To what extent can businesses use contact centre artificial intelligence (AI) solutions as customer service agents in their call centres? The answer is that new, advanced systems can go a long way towards fulfilling many customer service requirements.

Chances are that your company has already taken some steps in this direction, both to free up human agents to deal with the most complex and challenging customer interactions and also take on new responsibilities. Forrester, for example, has noted that human agents may become super-agents to handle critical customer interactions that require deep subject matter expertise. AI also improves operational efficiency and reduces costs.

There is a new urgency these days that is driving companies to look to AI-powered chatbots, voicebots, virtual assistants and other solutions to carry much of the customer service load. The global health crisis is affecting human agents’ ability to provide customer service.

It has taken a toll on the contact centres in the Philippines. The country is the contact centre capital of the world with more than a million agents providing outsourced services to companies around the globe. Many of these contact centres went offline after the Philippine government imposed quarantine regulations, obliging companies to issue warnings of delays to customer service. Could this have been mitigated with some of the newer, advanced systems available?

Broadly, contact agents fulfil three roles: They provide information or initiate action in response to customer requests; they respond appropriately to customer emotions (for example mollifying an angry or frustrated customer); and they represent the “human face” of an organisation. Today’s smart contact centre technology can largely pick up these roles.

The most established customer service AI technology is the chatbot, technology that is able to interpret customers’ text queries, provide an appropriate response and initiate the correct actions within a company’s IT systems, such as changing a flight booking.

Amazon Web Services, for example, provides a complete suite of AI technologies that is able to accept verbal customer queries, convert these to text, translate them to another language, analyse them, initiate actions in AWS-hosted apps such as SAP and Salesforce, and then provide an appropriate verbal response to the customer.

Meet the human face of AI

Today AI is also being deployed to put a human face onto chatbots. Literally.

Digitally created human faces “speak” to customers rather than work through text interactions. They are able to show emotion through facial expressions and also respond using the correct tone for the conversation. Two New Zealand companies, Soul Machines and UneeQ, are among the providers of this technology. Their digital humans have been deployed in customer service roles by a string of large organisations, including ANZ Bank, Daimler, IBM, UBS and Vodafone.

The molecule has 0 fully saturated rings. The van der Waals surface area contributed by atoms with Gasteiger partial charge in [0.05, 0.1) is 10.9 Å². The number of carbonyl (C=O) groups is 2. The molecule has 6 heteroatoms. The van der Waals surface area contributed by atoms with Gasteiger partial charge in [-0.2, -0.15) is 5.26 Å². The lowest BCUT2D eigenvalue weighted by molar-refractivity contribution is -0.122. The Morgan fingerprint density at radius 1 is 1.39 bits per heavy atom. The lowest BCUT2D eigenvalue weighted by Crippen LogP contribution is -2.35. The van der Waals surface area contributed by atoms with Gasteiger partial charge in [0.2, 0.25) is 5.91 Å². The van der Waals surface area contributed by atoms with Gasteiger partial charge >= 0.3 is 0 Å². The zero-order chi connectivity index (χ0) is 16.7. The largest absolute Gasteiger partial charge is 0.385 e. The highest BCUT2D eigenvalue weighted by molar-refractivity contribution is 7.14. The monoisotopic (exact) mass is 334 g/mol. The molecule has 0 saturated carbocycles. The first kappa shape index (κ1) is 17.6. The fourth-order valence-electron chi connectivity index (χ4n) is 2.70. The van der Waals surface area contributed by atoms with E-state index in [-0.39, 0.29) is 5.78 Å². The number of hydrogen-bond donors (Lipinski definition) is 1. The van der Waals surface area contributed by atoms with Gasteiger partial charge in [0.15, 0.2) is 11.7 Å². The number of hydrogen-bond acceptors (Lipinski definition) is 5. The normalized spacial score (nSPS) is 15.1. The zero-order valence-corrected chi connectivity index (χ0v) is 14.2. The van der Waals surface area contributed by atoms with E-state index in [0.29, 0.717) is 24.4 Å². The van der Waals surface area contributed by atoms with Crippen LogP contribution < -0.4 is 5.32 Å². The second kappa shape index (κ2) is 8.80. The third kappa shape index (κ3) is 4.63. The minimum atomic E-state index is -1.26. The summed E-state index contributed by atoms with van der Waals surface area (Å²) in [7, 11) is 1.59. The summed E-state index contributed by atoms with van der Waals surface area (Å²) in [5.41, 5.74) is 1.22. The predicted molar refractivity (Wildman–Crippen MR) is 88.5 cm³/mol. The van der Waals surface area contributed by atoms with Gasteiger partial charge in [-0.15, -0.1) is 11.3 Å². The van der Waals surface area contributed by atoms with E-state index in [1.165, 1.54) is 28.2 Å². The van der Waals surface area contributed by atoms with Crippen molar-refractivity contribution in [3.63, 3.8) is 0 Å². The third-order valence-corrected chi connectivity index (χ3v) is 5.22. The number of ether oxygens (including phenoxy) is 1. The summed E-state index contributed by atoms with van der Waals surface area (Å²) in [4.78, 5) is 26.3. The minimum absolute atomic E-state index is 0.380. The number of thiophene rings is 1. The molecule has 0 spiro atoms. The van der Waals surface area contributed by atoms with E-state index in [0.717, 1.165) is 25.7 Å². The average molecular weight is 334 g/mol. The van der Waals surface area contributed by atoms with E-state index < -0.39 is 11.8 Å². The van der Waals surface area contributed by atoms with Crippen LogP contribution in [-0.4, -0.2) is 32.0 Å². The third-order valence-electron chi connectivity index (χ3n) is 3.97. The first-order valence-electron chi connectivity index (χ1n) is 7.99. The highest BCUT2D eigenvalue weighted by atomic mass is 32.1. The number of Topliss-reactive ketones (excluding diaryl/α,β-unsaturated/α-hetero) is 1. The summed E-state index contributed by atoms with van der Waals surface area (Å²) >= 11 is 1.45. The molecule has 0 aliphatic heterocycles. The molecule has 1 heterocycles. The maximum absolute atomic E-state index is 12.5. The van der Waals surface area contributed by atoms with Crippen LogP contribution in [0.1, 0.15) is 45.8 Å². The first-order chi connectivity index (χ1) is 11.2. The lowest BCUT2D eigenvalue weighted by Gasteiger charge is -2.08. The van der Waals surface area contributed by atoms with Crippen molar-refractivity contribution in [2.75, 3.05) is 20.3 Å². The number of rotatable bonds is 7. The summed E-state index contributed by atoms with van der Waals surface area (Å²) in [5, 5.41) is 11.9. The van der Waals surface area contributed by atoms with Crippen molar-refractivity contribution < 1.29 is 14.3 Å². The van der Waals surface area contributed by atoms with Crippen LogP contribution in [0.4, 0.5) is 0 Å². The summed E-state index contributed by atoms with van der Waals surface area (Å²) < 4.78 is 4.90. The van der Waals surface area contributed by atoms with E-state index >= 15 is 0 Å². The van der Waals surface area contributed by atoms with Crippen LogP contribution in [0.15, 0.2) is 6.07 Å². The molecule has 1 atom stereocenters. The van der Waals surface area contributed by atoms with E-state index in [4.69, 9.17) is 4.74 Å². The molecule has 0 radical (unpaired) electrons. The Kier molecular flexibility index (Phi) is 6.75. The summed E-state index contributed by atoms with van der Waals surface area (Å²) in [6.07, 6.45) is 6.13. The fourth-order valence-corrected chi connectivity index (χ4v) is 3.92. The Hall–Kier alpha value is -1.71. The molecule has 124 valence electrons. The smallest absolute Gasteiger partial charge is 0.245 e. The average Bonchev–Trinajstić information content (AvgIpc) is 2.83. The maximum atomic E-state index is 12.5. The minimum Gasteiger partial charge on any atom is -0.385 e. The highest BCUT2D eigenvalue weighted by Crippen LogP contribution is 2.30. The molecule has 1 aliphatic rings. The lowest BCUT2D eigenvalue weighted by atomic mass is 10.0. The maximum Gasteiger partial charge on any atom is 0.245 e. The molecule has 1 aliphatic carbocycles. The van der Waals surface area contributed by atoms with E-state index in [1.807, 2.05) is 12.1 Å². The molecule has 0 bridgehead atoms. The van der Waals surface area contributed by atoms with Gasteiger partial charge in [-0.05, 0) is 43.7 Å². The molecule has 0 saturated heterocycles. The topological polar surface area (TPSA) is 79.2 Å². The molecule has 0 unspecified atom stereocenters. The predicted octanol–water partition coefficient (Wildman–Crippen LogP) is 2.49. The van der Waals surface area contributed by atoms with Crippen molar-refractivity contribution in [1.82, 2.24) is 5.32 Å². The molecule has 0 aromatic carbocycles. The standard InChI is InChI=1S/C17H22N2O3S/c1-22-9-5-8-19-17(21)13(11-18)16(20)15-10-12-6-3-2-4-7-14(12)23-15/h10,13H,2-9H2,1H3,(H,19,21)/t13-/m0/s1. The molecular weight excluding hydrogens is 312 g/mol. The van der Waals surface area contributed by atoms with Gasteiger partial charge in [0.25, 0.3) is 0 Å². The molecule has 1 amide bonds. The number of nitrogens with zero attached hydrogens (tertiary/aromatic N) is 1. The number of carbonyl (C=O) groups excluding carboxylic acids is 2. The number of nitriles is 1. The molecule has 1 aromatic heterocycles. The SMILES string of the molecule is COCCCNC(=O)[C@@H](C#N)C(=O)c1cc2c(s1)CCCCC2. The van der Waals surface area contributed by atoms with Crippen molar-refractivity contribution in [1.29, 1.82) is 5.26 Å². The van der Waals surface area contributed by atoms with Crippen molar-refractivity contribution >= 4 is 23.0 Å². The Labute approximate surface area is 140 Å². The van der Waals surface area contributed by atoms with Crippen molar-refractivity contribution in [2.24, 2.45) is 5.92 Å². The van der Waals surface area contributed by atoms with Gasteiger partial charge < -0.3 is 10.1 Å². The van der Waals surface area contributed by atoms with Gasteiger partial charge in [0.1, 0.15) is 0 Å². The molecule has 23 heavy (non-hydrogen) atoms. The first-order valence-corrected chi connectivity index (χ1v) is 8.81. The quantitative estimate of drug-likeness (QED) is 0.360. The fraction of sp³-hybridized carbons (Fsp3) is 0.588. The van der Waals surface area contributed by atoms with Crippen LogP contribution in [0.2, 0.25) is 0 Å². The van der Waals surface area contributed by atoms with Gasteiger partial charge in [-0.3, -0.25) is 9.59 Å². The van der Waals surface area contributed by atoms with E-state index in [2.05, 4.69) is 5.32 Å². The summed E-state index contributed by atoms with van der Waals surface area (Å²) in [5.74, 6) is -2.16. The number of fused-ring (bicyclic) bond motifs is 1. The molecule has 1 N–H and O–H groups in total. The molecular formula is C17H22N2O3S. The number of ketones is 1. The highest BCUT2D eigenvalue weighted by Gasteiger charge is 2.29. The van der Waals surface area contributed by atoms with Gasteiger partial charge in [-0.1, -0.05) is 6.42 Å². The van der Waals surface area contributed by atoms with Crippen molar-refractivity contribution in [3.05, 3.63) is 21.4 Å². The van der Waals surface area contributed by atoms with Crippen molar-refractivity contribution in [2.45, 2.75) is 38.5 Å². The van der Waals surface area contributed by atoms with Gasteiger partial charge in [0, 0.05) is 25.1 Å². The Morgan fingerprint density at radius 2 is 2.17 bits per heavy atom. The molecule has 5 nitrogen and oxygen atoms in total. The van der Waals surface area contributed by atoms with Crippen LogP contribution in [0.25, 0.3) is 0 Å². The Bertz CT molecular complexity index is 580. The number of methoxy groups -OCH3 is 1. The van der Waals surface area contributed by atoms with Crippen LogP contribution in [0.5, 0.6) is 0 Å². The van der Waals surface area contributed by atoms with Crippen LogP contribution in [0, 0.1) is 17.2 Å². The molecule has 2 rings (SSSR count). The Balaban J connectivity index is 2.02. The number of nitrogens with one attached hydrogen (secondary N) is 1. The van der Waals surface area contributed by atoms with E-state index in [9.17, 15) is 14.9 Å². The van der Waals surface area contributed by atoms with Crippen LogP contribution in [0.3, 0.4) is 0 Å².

Digital humans are in their infancy and you might find them a little creepy, but they are likely to improve rapidly, as will other emerging applications of AI to customer service, such as sentiment analysis.

Sentiment analysis: a game changer

Sentiment analysis is also a new and very powerful AI technology that uses natural language processing for customer service interactions. It can analyse spoken and text communication and identify tones of conversations in order to provide an indication of a customer’s feelings towards a company, and its products and services.

Companies can use data from sentiment analysis solutions to monitor customer satisfaction, replacing the post-interaction verbal or email surveys we are all familiar with. Also, sentiment analysis can be applied in real time to raise an alert about a frustrated or angry customer and escalate the interaction. A human agent can take over from a chatbot in these situations.

It’s still very early days for sentiment analysis — it is available only for English language interactions — but it will be a game-changer for the customer service industry. The more data customer service managers have on customer sentiment, the more service improvements they can deliver.

Businesses will be able to compare customer satisfaction across different call centres, with individual agents, and quickly identify products or services that are not being well received. They also will be able to identify chatbots, or even specific chatbot responses, that are poorly received by customers.

Any organisation looking to deliver an optimal customer experience should explore these new AI technologies. At the same time, companies should exercise care in their application. As advanced as they are becoming, they aren’t always up to every aspect of customer care.

It’s been pointed out, for example, that AI-enabled systems for voice-based interactions may not always be able to replicate the nuance, cadences and flows that characterise person-to-person conversations, nor are they usually proficient in injecting humour into conversations. Voicebots, chatbots and digital humans also may not be able to catch onto new jargon right away. Still, embracing these technologies to some extent may enhance your company’s ability to satisfy customers’ support expectations so they are convinced that your brand is worth doing business with.